I'm not sure what felt worse, the fact that I hadn't noticed a large-stemmed wad of hard wet candy stuck to my scalp, or that I had allowed myself to get all pumped up over the excitement of feeling attractive again for the first time in almost three years. Regardless, I felt awful. And yet, I also couldn't help but laugh in a my-life-is-a-really-bad-sit-com sort of way.
I remind myself of this very humbling (humiliating?) experience every time I start to place my confidence and sense of self worth (and sense of me) in something as transient as perfectly applied make-up and litter-free hair.
Fast forward several years. My son is now 19 years old and away at college, and for the first time in about 20 years I'm on my own attempting to navigate the world as a single empty nester. Despite all of these years, a boatload of experiences, and more than a decade of being in the professional workforce, the thought of dating again left me feeling the same as I did that night at the restaurant - a bit out of place and not quite measuring up, in a I'm-20-yards-behind-the-starting-line-of-the-race kind of way.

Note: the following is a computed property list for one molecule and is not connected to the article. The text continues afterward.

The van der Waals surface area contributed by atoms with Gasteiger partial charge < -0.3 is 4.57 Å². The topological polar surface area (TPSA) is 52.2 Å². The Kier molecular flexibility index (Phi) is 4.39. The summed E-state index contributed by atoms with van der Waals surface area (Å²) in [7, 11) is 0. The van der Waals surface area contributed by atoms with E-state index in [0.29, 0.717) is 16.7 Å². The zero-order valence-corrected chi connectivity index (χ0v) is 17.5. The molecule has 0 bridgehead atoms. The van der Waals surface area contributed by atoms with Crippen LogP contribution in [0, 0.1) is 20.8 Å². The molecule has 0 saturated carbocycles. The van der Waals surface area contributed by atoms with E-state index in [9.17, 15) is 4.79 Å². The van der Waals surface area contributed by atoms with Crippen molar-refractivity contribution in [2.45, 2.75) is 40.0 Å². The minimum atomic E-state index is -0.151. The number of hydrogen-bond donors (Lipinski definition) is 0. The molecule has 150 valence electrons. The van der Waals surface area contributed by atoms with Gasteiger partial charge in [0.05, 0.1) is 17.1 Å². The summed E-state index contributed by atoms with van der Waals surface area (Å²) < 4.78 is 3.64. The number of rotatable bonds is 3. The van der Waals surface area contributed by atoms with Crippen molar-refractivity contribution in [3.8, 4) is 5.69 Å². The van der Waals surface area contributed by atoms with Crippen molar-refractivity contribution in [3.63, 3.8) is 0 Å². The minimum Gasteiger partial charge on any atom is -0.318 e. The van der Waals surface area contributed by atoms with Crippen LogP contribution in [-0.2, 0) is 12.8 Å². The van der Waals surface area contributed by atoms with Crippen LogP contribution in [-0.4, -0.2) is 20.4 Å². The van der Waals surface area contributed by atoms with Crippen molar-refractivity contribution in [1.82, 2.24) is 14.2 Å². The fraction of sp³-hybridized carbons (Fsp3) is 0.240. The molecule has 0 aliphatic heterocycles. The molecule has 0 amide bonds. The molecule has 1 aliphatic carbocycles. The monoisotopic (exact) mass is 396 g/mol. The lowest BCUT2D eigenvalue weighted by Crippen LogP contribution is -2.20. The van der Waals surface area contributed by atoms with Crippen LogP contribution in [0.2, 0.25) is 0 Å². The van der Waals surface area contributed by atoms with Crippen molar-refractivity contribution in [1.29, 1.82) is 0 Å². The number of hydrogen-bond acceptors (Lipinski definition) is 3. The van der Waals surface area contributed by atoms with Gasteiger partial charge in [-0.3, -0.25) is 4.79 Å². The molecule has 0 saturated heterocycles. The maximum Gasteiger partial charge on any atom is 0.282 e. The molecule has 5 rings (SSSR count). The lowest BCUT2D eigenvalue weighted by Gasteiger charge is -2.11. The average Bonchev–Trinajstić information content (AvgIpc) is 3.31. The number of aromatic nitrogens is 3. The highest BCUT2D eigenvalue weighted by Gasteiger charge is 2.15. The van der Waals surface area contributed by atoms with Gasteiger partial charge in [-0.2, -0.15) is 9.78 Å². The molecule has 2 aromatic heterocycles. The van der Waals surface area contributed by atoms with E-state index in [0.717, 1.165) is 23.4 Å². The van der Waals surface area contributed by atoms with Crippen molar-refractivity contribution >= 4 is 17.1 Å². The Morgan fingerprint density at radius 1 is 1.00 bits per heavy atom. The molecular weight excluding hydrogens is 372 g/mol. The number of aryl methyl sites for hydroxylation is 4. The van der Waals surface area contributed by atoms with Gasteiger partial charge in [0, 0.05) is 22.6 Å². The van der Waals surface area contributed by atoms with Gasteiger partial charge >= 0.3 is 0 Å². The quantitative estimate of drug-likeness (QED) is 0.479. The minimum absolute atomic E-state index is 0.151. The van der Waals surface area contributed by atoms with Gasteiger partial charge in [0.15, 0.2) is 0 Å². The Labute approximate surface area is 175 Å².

So I did what many people my age are doing and I joined an online dating site "just to see." If I could get through creating the online dating profile, then the actual process of dating would be a breeze, I reasoned as I went through page after page of questions about what I did for fun (sleep), what hobbies I had (drinking Starbucks coffee, and well, sleeping), and what my favorite hot spots were (Trader Joe's, the dog groomer).
I must admit that completing a personal profile for an online dating website can really shake one to the core. I'd spent the last 19 years raising a child alone, working full time while earning a master's degree and then a PhD. Fun for me was finishing the dishes before midnight. Also, I don't believe I'd heard the word "hobby" since circa 1983.